Campus Central

This isn’t a Fairy Tale, Don’t Lock Me in an Ivory Tower

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The freedom to loiter, occupy public spaces post 9 p.m., and see how our campus looks at midnight is a luxury and experience that women students are denied.

Earlier last week, women from Daulat Ram College (DRC) Hostel protested in front of the Vice Chancellor’s office demanding the removal of members of the hostel administration who infringed their privacy and policed their choices. The protests barely affected the administration.
As a student journalist, this development didn’t surprise me. A year ago, I was pursuing a story on hostel in-timings. Both Miranda and DRC had strict hostel timings that were religiously enforced. In contrast, when I spoke to the evening shift guard of Kirori Mal College Hostel, he breezily mentioned how he lets the boys come late if it’s a friend’s birthday or allows them to go out at midnight if they are hungry. This casual remark hit me very personally as having lived in a hostel the last three years, I know I would not be allowed to go out after 10 p.m., no matter whose birthday it was or how hungry I was.
Most women’s hostels and paying guest accommodations have an actual metal grill gate that is shut and locked at 10 p.m. and opened again at 7 a.m. before classes. Why would a good woman be out between these ungodly hours anyway? We are quite literally locked inside brick, mortar, and metal, sometimes without a fire exit. Our moral guardians like to believe that these in-timings don’t interfere with our education. Attending lectures is a luxury we
are allowed and anything beyond lectures though is curtailed by these timings. They ensure that there are no parties, no midnight walks at India Gate, no unplanned trips, and no chai at 1 a.m. We are quite literally modern
Cinderellas, as the clock strikes 10 our facade of empowerment and emancipation falls apart, like a badly
stitched polyester dress after one little rip. I particularly detest the social media forwards that urge men to respect women “because she is someone’s wife, daughter, sister, and mother” but make no mention of the fact that she is human and deserves to have her autonomy respected. I wonder if we will ever live in a space that does not restrict
us to these roles alone. It is exhausting to rise and set with the sun, to rush home as the clock ticks 9, sweating frantically as I lose my patience as the clock ticks closer to the deadline. It is high time the University administration let go of this facade of hostel in-timings. If we are old enough to vote, old enough to get married, then we are old enough to decide when to stay in and when to go out.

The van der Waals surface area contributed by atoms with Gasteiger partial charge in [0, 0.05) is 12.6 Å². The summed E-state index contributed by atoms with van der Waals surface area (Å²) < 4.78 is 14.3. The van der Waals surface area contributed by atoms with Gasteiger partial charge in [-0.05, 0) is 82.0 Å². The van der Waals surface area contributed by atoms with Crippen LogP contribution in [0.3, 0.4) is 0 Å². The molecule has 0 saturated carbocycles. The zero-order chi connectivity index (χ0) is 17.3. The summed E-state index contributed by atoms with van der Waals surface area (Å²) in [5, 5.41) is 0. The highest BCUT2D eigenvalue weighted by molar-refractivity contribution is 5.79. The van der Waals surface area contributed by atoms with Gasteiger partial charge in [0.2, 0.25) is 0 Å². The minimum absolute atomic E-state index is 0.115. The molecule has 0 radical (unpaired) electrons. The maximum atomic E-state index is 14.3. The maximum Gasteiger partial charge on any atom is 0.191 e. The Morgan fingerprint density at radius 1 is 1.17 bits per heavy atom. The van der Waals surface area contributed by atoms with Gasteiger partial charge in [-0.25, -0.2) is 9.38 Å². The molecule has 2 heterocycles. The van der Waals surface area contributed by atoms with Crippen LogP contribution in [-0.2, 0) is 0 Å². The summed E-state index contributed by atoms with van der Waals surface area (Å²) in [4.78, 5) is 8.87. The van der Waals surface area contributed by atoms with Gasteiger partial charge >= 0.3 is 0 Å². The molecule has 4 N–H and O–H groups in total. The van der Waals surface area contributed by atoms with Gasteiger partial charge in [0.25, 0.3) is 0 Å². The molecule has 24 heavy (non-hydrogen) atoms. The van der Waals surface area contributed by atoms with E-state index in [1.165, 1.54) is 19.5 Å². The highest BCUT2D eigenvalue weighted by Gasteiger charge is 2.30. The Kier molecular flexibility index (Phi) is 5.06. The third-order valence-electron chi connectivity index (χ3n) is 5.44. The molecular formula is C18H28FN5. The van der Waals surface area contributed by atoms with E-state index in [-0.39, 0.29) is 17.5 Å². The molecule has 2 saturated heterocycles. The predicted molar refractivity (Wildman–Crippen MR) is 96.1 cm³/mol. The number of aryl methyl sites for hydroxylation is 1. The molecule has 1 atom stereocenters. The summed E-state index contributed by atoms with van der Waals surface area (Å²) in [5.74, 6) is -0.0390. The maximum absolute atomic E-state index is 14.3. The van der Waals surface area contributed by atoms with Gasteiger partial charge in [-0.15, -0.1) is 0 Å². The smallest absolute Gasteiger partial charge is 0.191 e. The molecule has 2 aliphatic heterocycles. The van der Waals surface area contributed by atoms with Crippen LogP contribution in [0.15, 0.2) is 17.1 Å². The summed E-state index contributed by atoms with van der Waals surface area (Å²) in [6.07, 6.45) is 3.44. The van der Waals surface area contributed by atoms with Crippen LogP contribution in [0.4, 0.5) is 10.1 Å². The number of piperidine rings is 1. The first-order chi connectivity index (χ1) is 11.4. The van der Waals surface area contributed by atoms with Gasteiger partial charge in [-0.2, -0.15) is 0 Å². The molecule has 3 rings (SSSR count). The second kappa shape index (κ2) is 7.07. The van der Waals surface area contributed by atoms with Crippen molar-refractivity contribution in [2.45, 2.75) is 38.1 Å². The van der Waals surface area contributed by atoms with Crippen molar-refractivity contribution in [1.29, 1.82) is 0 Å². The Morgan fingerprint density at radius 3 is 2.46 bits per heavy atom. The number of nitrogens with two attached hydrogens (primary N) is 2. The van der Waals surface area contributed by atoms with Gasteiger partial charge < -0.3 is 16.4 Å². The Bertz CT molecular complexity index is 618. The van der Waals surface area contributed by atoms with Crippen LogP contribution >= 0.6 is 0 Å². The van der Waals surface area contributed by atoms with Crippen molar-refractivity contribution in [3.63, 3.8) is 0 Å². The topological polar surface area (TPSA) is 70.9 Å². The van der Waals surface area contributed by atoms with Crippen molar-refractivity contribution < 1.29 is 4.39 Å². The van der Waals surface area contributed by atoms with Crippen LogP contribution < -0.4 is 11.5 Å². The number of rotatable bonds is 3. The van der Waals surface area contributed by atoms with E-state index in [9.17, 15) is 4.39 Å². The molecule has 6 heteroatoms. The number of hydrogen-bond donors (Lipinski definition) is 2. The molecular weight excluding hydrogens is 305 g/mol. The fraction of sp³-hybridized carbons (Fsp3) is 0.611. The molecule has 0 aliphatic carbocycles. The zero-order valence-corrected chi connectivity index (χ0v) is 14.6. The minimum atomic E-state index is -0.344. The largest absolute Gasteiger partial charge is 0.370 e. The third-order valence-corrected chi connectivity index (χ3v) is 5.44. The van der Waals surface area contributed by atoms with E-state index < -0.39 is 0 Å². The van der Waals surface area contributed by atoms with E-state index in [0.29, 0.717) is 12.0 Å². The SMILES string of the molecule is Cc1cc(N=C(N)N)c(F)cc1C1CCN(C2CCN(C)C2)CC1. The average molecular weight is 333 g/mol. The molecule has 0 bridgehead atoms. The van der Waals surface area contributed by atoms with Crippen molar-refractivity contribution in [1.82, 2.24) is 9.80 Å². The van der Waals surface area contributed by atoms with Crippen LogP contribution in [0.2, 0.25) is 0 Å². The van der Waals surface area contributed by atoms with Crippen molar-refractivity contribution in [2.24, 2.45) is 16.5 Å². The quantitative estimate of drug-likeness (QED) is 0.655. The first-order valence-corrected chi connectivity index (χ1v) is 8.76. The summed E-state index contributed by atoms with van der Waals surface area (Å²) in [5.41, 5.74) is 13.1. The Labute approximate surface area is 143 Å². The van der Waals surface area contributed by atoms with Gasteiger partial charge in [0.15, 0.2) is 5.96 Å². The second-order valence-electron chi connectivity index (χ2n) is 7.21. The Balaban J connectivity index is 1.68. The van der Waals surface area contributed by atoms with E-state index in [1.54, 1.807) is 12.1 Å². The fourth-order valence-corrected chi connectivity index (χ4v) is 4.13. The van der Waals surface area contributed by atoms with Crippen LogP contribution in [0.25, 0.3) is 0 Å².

The scam that hostel in-timings keep women safe from harassment is the biggest lie. If there were certainty that I would never be harassed if I never set foot after 9, I would be willing to pay the price. But these so-called
pretenders who appear to care about our safety are the same people who avert their eyes as they see a man elbow a woman’s breasts in the metro. To say that you should stay in and protect yourself from rapists is the ultimate form of victim blaming. It implies that the responsibility of protecting oneself from harassment lies with the victim. It says that if you stay indoors then the perpetrator can find another victim, probably one out later at night, less covered up, and less sober.

The three years of college life are often the first time when girls get to move beyond their house. College life allows considerable time for youngsters to experiment, roam around, and have the first taste of freedom. These are
the days that people recount as they regale about the risks they took, the weddings they gate crashed,
hours they killed while doing nothing, etc. But when you deny someone to loiter or even run errands for 10 hours every day then you are essentially denying them the opportunity to have fun. A sight of girls carelessly singing songs
at Sudama Tea Point past 8 p.m. is a revolutionary imagery. It may be nothing for the guys, but the girls still
dream of loitering, just existing outside.

Kinjal Pandey
[email protected]

I was feminist before I knew what the word meant.

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